Núria Querol-GEVHA email@example.com
8 juni 2004 10:23
Animal rights activists buy freedom for 13 exploited dancing bears
They had an unbearable life, but some of Bulgaria's famed dancing bears now have it made in the shade.
Animal rights activists -- moved by the plight of 13 brown bears that were forced to dance on the streets to amuse tourists and enrich their Gypsy owners -- have bought the animals their freedom by giving small grants to the people who exploited them.
The furry giants since have been moved to a new, more natural life in a leafy, mountainous park.
"We want to make sure that in their remaining years, they will live a more bearable life," Helmut Dungler, who runs the Austria-based Four Paws Foundation, said Monday.
The bears are getting some deserved rest in their new home on Mount Rila, a 30-acre sanctuary 110 miles south of Sofia that's being touted as Europe's biggest bear park, project spokesman Krasimir Nikolov said.
For years, several Gypsy families earned a living by organizing bear dancing street shows in cities and resorts across Bulgaria.
The average monthly salary in Bulgaria is about $170, but generally far less among the country's Gypsies, many of whom are unemployed.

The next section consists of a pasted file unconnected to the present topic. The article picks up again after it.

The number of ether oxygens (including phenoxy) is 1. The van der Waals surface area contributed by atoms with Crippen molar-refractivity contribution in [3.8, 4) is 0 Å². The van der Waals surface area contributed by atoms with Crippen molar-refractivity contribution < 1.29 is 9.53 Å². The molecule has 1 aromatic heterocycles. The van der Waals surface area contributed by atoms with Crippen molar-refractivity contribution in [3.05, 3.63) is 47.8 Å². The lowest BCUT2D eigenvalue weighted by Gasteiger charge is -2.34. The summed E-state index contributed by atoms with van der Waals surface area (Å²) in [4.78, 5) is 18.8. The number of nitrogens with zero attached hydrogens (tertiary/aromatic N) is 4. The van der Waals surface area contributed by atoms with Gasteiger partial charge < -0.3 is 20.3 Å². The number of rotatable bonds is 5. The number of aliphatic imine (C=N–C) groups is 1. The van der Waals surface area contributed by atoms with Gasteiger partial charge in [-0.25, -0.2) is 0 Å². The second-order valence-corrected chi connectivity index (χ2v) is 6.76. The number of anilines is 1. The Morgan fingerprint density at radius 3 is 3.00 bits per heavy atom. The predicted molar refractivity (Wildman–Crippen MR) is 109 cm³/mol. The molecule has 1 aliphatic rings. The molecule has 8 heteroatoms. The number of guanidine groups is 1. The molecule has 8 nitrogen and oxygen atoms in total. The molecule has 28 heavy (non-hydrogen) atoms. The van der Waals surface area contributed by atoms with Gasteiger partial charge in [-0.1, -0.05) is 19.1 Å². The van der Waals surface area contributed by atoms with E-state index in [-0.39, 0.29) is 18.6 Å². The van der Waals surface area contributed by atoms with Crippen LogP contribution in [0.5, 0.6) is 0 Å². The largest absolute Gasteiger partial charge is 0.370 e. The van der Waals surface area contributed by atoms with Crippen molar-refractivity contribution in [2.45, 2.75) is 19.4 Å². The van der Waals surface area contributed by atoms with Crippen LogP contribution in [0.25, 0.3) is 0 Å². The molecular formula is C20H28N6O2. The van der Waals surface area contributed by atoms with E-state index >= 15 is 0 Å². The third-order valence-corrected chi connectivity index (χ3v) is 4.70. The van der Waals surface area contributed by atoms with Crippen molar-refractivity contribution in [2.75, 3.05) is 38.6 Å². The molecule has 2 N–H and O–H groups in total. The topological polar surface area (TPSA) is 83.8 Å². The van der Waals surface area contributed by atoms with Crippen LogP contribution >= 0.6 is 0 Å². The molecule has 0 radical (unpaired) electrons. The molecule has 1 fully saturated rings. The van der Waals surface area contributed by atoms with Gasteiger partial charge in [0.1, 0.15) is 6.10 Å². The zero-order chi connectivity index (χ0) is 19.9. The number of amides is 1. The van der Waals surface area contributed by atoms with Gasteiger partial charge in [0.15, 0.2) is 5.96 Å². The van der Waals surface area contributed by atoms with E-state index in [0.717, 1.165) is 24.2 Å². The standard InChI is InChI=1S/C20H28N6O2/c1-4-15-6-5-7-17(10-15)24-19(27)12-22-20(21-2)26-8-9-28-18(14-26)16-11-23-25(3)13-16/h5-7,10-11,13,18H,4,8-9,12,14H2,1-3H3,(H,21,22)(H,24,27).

Because the practice is illegal, the bears could have simply been taken from their owners. Instead, the Bulgarian chapter of the Four Paws Foundation decided to pay for the animals' freedom through small grants to help the Gypsy families set up new businesses.
"In return, the owners signed declarations never to take up the bear business again," Nikolov said.
The new park was created together with an animal protection foundation run by former French actress Brigitte Bardot. It cost $2.4 million, Nikolov said.
The mighty animals' dancing was not the achievement of some sophisticated taming, but rather the result of a cruel technique -- the bear owner pulled a ring stuck in the bear's nose, causing it such pain that it moved around in a dance-like manner -- park attendant Ibrahim Garaliyski told The Press.
The foundation also is collecting donations so 11 other dancing bears can be moved to the park soon. For now, those bears are living with their owners, although they are no longer dancing. The bears have been fitted with a special chip to allow their easy identification.
Dancing bears, which shuffle around on their hind legs while their owners play music, are an old tradition in Bulgaria and other parts of the Balkans. In 2002, a man was critically injured after being mauled by a tethered bear in downtown Sofia, the capital.
Officials in neighboring Greece also have been cracking down on the practice.